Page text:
Part of the high nutrient-to-calorie ratio in these foods is their low fat content, which means they pack a lot of calories per bite. And, because water has no calories, watery foods like fruits and vegetables have the fewest calories per bite – but they’re loaded with nutrition, making them some of the best foods you can eat.

A single orange supplies a whole day’s vitamin C and a host of other nutrients, too – in just 70 calories. If you tried to meet your vitamin C needs from French fries, you’d need to eat about 800 calories’ worth. That’s because fats seriously dilute the ratio of nutrients to calories. Sugars do, too. Fats and added sugars are the flip side of nutrient density. They pack an abundance of calories but not much of anything else. This is why we call them “calorie-dense.”

Have three ounces of grilled fish for dinner, and you’ll get about 25 grams of protein, along with minerals like iron, zinc, and magnesium, all for about 120 calories – a true calorie bargain. Sure, you can get 25 grams of protein from a burger, but it will also cost you an extra 400 calories or so.

Everyone should aim for a nutrient-dense diet, but it’s particularly important for those whose calorie requirements aren’t that high to start with. A middle-aged woman who only needs 1400 calories to maintain her weight will be hard-pressed to pack all her nutrient needs in a small calorie package if she doesn’t choose carefully; she simply can’t afford a calorie-dense meal.

Don’t lose the forest for the trees, though. Of course it’s wise to eat as many nutrient-dense foods as you can, but there’s nothing wrong with a high-calorie treat once in a while. Focus on the quality of your diet as a whole. As long as your overall diet has a high nutritional value, that’s still smart spending.

Focus on good nutrition while making use of pre-prepared foods and you’ll find that healthy eating is easy.

One of the biggest complaints people have about eating healthily is the perception that it requires more hours in the kitchen to prepare nutritious meals.  But there are so many convenience items available now that preparing healthy meals is a snap.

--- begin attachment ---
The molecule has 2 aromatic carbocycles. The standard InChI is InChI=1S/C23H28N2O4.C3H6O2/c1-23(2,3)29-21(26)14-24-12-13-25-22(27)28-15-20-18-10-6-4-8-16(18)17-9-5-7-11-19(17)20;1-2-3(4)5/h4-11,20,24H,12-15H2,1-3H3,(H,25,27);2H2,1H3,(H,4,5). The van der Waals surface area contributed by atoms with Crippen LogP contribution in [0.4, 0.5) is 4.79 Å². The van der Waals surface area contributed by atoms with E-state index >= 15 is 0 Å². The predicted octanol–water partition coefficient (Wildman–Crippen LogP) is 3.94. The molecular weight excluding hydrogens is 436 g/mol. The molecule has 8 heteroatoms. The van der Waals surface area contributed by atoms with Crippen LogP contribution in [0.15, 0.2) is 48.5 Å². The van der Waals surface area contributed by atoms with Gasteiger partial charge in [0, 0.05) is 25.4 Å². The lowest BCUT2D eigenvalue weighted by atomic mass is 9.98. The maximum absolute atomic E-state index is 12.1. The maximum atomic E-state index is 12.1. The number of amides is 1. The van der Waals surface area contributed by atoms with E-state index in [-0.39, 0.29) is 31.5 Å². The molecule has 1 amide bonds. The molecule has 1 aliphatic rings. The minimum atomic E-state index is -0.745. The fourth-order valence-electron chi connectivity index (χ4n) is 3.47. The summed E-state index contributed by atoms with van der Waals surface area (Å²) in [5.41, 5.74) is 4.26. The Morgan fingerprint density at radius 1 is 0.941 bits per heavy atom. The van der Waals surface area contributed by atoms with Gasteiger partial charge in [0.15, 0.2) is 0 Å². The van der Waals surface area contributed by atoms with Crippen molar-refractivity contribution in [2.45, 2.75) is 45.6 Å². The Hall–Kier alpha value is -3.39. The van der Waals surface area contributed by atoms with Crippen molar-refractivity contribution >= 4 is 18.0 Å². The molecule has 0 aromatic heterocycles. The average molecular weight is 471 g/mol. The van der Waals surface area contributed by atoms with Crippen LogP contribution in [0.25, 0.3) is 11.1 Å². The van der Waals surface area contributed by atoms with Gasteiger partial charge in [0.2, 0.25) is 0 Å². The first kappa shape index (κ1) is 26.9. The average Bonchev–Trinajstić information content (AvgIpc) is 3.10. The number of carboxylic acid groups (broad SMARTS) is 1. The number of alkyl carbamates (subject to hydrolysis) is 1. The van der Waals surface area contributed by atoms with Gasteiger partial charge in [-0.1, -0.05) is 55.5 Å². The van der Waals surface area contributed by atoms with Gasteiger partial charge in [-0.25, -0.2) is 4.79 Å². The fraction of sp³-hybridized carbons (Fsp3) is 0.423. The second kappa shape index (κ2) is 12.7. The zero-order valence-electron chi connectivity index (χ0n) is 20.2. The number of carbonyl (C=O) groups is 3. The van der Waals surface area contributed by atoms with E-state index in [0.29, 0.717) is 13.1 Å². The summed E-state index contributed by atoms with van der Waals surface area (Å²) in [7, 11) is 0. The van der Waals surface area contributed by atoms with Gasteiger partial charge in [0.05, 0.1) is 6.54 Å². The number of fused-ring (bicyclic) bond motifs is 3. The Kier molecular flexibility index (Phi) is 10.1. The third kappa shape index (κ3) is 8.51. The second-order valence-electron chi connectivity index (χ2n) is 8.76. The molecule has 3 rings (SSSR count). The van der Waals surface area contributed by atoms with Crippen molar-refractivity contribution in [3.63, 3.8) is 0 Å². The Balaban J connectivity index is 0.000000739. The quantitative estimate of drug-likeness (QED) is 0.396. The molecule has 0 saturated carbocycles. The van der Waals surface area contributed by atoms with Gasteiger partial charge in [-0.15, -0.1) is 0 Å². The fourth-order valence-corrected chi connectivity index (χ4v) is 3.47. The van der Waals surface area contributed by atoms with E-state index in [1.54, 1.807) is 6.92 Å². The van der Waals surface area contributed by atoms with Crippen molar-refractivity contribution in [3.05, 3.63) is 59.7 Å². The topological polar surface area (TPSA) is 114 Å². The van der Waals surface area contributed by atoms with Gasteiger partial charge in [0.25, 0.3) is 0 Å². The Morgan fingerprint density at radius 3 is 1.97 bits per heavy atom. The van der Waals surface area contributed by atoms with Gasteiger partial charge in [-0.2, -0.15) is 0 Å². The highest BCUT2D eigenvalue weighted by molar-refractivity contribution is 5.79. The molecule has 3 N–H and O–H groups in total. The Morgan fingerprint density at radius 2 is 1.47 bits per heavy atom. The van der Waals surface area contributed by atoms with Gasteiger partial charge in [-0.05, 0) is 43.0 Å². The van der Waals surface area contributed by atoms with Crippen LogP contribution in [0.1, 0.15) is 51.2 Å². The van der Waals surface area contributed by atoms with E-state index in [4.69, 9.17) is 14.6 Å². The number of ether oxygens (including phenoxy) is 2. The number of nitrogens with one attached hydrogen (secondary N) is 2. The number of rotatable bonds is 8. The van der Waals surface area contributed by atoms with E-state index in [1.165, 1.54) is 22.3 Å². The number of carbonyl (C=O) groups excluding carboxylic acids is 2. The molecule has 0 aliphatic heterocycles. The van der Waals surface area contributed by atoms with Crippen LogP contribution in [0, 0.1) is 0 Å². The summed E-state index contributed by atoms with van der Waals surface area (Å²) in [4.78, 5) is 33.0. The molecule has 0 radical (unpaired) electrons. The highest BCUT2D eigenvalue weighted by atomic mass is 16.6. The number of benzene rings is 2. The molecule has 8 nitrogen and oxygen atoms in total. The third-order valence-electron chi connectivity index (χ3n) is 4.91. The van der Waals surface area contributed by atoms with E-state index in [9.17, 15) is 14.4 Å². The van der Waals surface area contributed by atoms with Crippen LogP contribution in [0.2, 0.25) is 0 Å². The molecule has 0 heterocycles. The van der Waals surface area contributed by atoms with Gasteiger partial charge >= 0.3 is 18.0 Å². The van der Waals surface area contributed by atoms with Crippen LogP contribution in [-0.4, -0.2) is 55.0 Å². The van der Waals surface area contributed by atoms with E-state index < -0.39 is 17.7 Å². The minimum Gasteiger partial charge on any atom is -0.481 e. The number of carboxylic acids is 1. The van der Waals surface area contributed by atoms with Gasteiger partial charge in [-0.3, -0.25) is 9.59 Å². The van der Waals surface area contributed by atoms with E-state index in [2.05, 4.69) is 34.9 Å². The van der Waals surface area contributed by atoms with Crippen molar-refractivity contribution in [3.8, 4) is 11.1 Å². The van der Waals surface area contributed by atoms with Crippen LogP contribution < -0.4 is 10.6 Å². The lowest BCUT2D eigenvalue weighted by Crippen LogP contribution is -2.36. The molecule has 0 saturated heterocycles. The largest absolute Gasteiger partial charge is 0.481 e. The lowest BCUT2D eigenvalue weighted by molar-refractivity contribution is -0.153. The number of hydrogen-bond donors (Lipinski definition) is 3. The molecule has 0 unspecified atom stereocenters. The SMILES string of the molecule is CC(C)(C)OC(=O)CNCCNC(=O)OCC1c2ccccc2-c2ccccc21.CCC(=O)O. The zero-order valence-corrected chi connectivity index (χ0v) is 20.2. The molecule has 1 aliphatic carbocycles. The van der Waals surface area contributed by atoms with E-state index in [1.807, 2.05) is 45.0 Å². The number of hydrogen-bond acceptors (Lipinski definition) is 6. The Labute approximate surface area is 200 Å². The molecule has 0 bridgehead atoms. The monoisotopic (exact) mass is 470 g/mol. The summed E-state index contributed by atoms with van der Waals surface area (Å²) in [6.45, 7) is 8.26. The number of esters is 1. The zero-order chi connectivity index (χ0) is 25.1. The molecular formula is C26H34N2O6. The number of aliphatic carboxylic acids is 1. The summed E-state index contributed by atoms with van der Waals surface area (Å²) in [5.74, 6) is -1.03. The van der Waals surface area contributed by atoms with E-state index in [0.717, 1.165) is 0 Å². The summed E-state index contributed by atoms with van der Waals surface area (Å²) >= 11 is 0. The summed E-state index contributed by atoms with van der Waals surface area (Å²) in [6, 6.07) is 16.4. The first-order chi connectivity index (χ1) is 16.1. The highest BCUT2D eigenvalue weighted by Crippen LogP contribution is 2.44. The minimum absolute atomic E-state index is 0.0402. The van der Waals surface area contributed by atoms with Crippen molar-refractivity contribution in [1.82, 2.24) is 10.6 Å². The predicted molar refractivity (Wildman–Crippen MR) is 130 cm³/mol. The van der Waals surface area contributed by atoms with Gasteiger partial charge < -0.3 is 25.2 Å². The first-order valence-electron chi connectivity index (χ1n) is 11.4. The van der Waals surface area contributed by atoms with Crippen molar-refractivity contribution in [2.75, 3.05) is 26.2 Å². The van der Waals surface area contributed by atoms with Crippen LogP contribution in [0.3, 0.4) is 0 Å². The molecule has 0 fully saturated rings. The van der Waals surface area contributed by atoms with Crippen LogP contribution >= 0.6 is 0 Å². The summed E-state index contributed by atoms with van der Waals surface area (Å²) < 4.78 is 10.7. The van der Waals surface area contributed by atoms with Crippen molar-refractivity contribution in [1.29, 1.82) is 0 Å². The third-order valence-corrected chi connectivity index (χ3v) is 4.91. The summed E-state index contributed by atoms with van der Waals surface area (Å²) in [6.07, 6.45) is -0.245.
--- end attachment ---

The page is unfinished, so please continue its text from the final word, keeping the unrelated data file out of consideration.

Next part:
For protein, you can buy fish or poultry that’s already seasoned and ready for quick grilling or frozen pre-cooked shrimp that can be tossed with some pasta and veggies for a quick dish.  And don’t overlook canned tuna, salmon or chicken breast that can be added to salad greens, rice dishes or soups.

You can also boost the nutritional value of condensed soups by mixing them with nonfat milk or soy milk instead of water.  As the soup is heating, toss in some frozen mixed vegetables, or some loose pack spinach to add nutrition, flavor and bulk.  Frozen-loose pack vegetables allow you to use only what you need and are ready to eat in minutes.

Salad preparation can also be quick thanks to pre-washed salad greens, all sorts of pre-sliced and chopped veggies and baby carrots.  Add a splash of low-fat bottled dressing and some pre-cooked chicken or shrimp and you’ve got a quick and healthy meal.

Fresh, pre-washed and cut veggies are available in the produce section, and if your market has a salad bar you can often find them there, too.  Pop them in the steamer, toss with some pre-chopped garlic or onions when they’re crisp/tender, and you’ve got a gourmet dish in minutes.

This post is originally Written by Susan Bowerman, MS, RD, CSSD. Susan is a paid consultant for Herbalife and it is available here